(Facility) IHS Chest Clinic Guidelines
Latent Tuberculosis Infection
Who to test
- Contact of a person with active pulmonary tuberculosis (TB) disease
- Person with suspected active TB disease
- Chest X-ray consistent with healed TB and never treated
- Immunosuppressed: HIV, transplant, prolonged steroid treatment, treatment with anti-TNF agents.
- Certain conditions: Diabetes mellitus (DM), chronic kidney disease (CKD), low body weight (10% below ideal), silicosis, gastrectomy, adrenoleukodystrophy (ALD).
How to test
- If available, the Interferon Gamma Release Assay (IGRA) testing is preferred over the Tuberculin Skin Test (TST) if age over 5 years old meeting some of these criteria:
- Likely to be infected with TB
- Low or intermediate risk of disease progression
- TB testing is deemed to be warranted
- History of BCG or have received BCG vaccination
- Unlikely to return to have a skin test read
- Low risk persons who do not meet the criteria above, are tested anyway, and are found to be IGRA or TST positive should have a confirmatory test and only be considered to be TB infected if both tests are positive
Who to treat
--do not treat every positive TST or IGRA patient. Only treat those with these risk factors:
- Persons at personal risk for exposure to TB
- These two groups are at risk
- Health Care personnel with direct patient contact (doctors, nurses, pharmacists, radiology and lab techs, custodians, food services, clinic secretaries, etc.)
- Residential Congregate Setting facility employees and residents (Long Term Care Facilities, corrections facilities, homeless shelters, etc.)
- Persons in this category should be screened once at the time of hire and not Only Health Care Personnel with high risk of exposure such as pulmonologists and respiratory therapists or those working in a unit where tuberculosis has been spread before require annual testing.
- Health Care Personnel are considered at risk for tuberculosis if they resided for 1 or more months in a country with a high rate of TB or are immunosuppressed (HIV, transplant, TNF antagonist/steroid Rx) or are a close contact of a case of infectious tuberculosis since the last test. These personnel require treatment for LTBI if either the TST or the IGRA is positive.
- Health Care personnel who are asymptomatic and not high risk should be treated for LTBI only if both the TST and the IGRA are positive.
- These two groups are at risk
- Patients at personal risk for reactivating TB:
- 5 mm TST cutoff:
- HIV positive
- Contact of active TB case
- Fibrotic changes on Chest X-Ray consistent with prior TB
- Immunosuppressed (>15 mg prednisone/d for >1 month, received an organ transplant, TNF-alpha inhibitor, etc.). Some experts recommend sending an IGRA in addition to performing a TST and Chest X-ray on patients who are being prescribed a TNF alpha inhibitor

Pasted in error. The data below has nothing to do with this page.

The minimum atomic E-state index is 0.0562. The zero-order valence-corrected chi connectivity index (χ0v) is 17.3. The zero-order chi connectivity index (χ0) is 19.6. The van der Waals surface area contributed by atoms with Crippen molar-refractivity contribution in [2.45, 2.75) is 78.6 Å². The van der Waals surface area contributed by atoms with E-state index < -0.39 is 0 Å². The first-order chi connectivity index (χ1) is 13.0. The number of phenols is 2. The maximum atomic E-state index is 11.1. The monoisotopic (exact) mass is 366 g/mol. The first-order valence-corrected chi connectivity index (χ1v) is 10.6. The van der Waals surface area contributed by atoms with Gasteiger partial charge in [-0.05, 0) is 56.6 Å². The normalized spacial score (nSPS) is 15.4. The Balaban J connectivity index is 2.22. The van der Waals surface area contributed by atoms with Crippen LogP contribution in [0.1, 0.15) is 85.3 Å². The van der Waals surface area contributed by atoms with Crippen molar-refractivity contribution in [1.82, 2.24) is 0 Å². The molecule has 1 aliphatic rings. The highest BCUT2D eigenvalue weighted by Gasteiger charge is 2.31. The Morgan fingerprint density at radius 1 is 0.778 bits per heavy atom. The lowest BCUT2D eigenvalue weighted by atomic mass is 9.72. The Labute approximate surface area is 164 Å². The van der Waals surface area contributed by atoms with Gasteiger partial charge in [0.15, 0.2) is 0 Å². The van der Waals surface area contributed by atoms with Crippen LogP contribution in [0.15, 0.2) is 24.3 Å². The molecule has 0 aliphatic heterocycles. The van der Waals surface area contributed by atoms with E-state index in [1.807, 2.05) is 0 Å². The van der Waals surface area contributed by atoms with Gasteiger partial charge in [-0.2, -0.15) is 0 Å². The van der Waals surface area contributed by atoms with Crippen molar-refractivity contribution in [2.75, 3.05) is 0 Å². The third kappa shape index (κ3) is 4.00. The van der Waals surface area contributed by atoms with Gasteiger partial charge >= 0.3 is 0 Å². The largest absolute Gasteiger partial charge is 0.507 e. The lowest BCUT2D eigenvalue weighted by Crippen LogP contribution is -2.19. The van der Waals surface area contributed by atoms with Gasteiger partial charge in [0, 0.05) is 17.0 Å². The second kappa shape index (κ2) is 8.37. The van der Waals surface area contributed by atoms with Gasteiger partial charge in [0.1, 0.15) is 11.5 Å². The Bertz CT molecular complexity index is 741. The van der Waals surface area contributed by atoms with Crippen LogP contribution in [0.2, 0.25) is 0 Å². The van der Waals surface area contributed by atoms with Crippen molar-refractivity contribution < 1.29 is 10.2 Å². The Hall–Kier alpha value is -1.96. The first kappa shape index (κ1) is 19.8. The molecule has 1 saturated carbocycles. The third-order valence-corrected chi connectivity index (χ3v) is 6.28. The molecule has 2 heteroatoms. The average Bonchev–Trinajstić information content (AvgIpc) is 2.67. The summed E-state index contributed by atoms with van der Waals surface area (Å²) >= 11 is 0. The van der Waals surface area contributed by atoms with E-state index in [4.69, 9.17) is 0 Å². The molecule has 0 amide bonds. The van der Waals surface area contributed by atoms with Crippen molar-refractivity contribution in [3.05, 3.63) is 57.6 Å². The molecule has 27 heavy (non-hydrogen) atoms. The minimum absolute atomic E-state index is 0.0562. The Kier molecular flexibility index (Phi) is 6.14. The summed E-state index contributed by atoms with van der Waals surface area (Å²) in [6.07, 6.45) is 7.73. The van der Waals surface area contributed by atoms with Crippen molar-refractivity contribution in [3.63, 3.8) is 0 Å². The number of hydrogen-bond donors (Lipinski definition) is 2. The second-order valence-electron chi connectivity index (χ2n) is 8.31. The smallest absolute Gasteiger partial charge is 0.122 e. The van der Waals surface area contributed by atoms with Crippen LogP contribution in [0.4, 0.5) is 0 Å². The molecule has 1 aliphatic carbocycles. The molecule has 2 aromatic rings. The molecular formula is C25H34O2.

- 10 mm TST cutoff:
- Recent immigrant
- Injectable drug use
- Resident at jail, nursing home, hospital, shelter
- DM, CKD, lymphoma/leukemia, unexplained weight loss, silicosis, gastrectomy, age <4 years old, ALD
- IGRA positive with any of the above risk factors
- 5 mm TST cutoff:
How to treat Latent TB
Preferred Adult Regimens
- First choice: A twelve-week course of isoniazid (INH) 900 mg PO weekly and rifapentine 900 mg PO weekly (750 mg weekly if <50 kg) is the IHS combination of
- Alternate regimens:
- Rifampin 600 mg PO daily for 4 months preferred for patients with liver
- INH 300 mg PO daily for 9 months preferred for HIV positive patients who are taking antiretroviral medications that have clinically significant interactions with rifampin or rifapentine.
- Special considerations>
- Supplement INH with pyridoxine 50 mg PO daily
- INH can be given 900 mg PO 2 or 3 times a week as DOT
- Rifampin cannot be given intermittently like INH
Consider Directly Observed Therapy (DOT) in most patients to ensure adherence to the treatment regimen, eradication of disease, and safety of the patient.
Monitoring for toxicity
- Monitor the patient for symptoms of toxicity and physical exam monthly
- INH: rash, neuropathy, N/V, anorexia, jaundice, lupus-like illness
- Rifampin/rifapentine: rash, flu-like illness, jaundice, bleeding
- Monitor LFTs at baseline and periodically for patients if the patient:
- Has underlying hepatic disease (hepatitis, cirrhosis)
- Has HIV
- Is pregnant or postpartum within 3 months
- Consumes alcohol regularly
- Is taking other medications with potential hepatotoxicity
- If patient has risks for liver disease or has abnormal liver function tests (LFT)s at baseline, monitor the LFTs and CBC monthly (do not rely on symptoms and signs alone due to the high prevalence of non-alcoholic steatohepatosis (NASH) and ALD in this population)
- Testing is recommended any time during treatment if the patient has symptoms suggestive of hepatitis (e.g., fatigue, weakness, malaise, anorexia, nausea, vomiting, abdominal pain, pale stools, brown urine, chills, or jaundice).